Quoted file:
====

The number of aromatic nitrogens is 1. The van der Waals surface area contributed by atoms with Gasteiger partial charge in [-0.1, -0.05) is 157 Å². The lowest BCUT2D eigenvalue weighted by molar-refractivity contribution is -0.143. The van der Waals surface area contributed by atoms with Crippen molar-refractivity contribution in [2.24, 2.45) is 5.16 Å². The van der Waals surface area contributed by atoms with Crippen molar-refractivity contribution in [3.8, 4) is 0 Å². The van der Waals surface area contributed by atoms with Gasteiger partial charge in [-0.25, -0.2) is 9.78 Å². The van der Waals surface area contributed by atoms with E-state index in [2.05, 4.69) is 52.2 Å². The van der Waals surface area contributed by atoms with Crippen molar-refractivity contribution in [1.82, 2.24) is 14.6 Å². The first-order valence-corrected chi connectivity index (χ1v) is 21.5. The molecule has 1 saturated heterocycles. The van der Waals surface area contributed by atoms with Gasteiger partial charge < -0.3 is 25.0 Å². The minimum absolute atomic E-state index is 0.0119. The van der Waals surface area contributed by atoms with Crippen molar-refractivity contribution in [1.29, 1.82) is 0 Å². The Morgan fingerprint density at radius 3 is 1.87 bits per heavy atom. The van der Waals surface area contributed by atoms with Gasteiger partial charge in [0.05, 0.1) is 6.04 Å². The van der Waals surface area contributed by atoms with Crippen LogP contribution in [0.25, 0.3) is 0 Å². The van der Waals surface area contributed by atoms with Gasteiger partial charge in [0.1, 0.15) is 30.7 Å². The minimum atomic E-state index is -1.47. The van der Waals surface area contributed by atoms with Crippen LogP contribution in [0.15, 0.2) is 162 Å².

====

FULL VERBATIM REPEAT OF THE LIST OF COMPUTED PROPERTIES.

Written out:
The number of aromatic nitrogens is 1. The van der Waals surface area contributed by atoms with Gasteiger partial charge in [-0.1, -0.05) is 157 Å². The lowest BCUT2D eigenvalue weighted by molar-refractivity contribution is -0.143. The van der Waals surface area contributed by atoms with Crippen molar-refractivity contribution in [2.24, 2.45) is 5.16 Å². The van der Waals surface area contributed by atoms with Crippen molar-refractivity contribution in [3.8, 4) is 0 Å². The van der Waals surface area contributed by atoms with Gasteiger partial charge in [-0.25, -0.2) is 9.78 Å². The van der Waals surface area contributed by atoms with E-state index in [2.05, 4.69) is 52.2 Å². The van der Waals surface area contributed by atoms with Crippen molar-refractivity contribution in [1.82, 2.24) is 14.6 Å². The first-order valence-corrected chi connectivity index (χ1v) is 21.5. The molecule has 1 saturated heterocycles. The van der Waals surface area contributed by atoms with Gasteiger partial charge < -0.3 is 25.0 Å². The minimum absolute atomic E-state index is 0.0119. The van der Waals surface area contributed by atoms with Crippen molar-refractivity contribution in [1.29, 1.82) is 0 Å². The Morgan fingerprint density at radius 3 is 1.87 bits per heavy atom. The van der Waals surface area contributed by atoms with Gasteiger partial charge in [0.05, 0.1) is 6.04 Å². The van der Waals surface area contributed by atoms with Crippen LogP contribution in [0.25, 0.3) is 0 Å². The van der Waals surface area contributed by atoms with Gasteiger partial charge in [0.1, 0.15) is 30.7 Å². The minimum atomic E-state index is -1.47. The van der Waals surface area contributed by atoms with Crippen LogP contribution in [0.15, 0.2) is 162 Å².